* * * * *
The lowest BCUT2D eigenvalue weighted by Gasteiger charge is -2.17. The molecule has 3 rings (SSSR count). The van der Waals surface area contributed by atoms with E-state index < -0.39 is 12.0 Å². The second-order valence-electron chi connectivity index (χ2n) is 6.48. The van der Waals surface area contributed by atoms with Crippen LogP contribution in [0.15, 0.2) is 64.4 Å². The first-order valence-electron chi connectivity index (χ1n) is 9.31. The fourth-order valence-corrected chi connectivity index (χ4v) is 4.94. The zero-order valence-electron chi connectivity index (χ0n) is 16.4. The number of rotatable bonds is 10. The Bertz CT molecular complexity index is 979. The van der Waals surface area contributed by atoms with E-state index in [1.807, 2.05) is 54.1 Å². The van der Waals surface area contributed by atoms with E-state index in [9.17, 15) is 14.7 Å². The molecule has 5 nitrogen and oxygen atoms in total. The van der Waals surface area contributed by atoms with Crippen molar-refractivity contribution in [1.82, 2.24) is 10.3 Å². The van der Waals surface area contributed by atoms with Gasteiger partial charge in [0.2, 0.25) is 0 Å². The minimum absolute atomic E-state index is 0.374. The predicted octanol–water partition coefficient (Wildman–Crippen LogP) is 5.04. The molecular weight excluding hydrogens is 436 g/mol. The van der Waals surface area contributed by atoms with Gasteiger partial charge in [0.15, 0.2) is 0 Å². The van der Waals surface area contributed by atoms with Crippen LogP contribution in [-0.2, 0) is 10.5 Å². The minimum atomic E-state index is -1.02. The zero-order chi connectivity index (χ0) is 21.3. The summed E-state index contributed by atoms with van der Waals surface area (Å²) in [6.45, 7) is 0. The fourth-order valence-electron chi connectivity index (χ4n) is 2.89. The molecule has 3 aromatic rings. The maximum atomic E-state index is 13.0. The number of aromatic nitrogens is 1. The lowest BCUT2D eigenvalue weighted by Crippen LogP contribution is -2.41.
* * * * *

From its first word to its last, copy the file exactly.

The lowest BCUT2D eigenvalue weighted by Gasteiger charge is -2.17. The molecule has 3 rings (SSSR count). The van der Waals surface area contributed by atoms with E-state index < -0.39 is 12.0 Å². The second-order valence-electron chi connectivity index (χ2n) is 6.48. The van der Waals surface area contributed by atoms with Crippen LogP contribution in [0.15, 0.2) is 64.4 Å². The first-order valence-electron chi connectivity index (χ1n) is 9.31. The fourth-order valence-corrected chi connectivity index (χ4v) is 4.94. The zero-order valence-electron chi connectivity index (χ0n) is 16.4. The number of rotatable bonds is 10. The Bertz CT molecular complexity index is 979. The van der Waals surface area contributed by atoms with E-state index in [1.807, 2.05) is 54.1 Å². The van der Waals surface area contributed by atoms with E-state index in [9.17, 15) is 14.7 Å². The molecule has 5 nitrogen and oxygen atoms in total. The van der Waals surface area contributed by atoms with Crippen molar-refractivity contribution in [1.82, 2.24) is 10.3 Å². The van der Waals surface area contributed by atoms with Gasteiger partial charge in [0.2, 0.25) is 0 Å². The minimum absolute atomic E-state index is 0.374. The predicted octanol–water partition coefficient (Wildman–Crippen LogP) is 5.04. The molecular weight excluding hydrogens is 436 g/mol. The van der Waals surface area contributed by atoms with Gasteiger partial charge in [0.15, 0.2) is 0 Å². The van der Waals surface area contributed by atoms with Crippen LogP contribution in [-0.2, 0) is 10.5 Å². The minimum atomic E-state index is -1.02. The zero-order chi connectivity index (χ0) is 21.3. The summed E-state index contributed by atoms with van der Waals surface area (Å²) in [6.45, 7) is 0. The fourth-order valence-electron chi connectivity index (χ4n) is 2.89. The molecule has 3 aromatic rings. The maximum atomic E-state index is 13.0. The number of aromatic nitrogens is 1. The lowest BCUT2D eigenvalue weighted by Crippen LogP contribution is -2.41.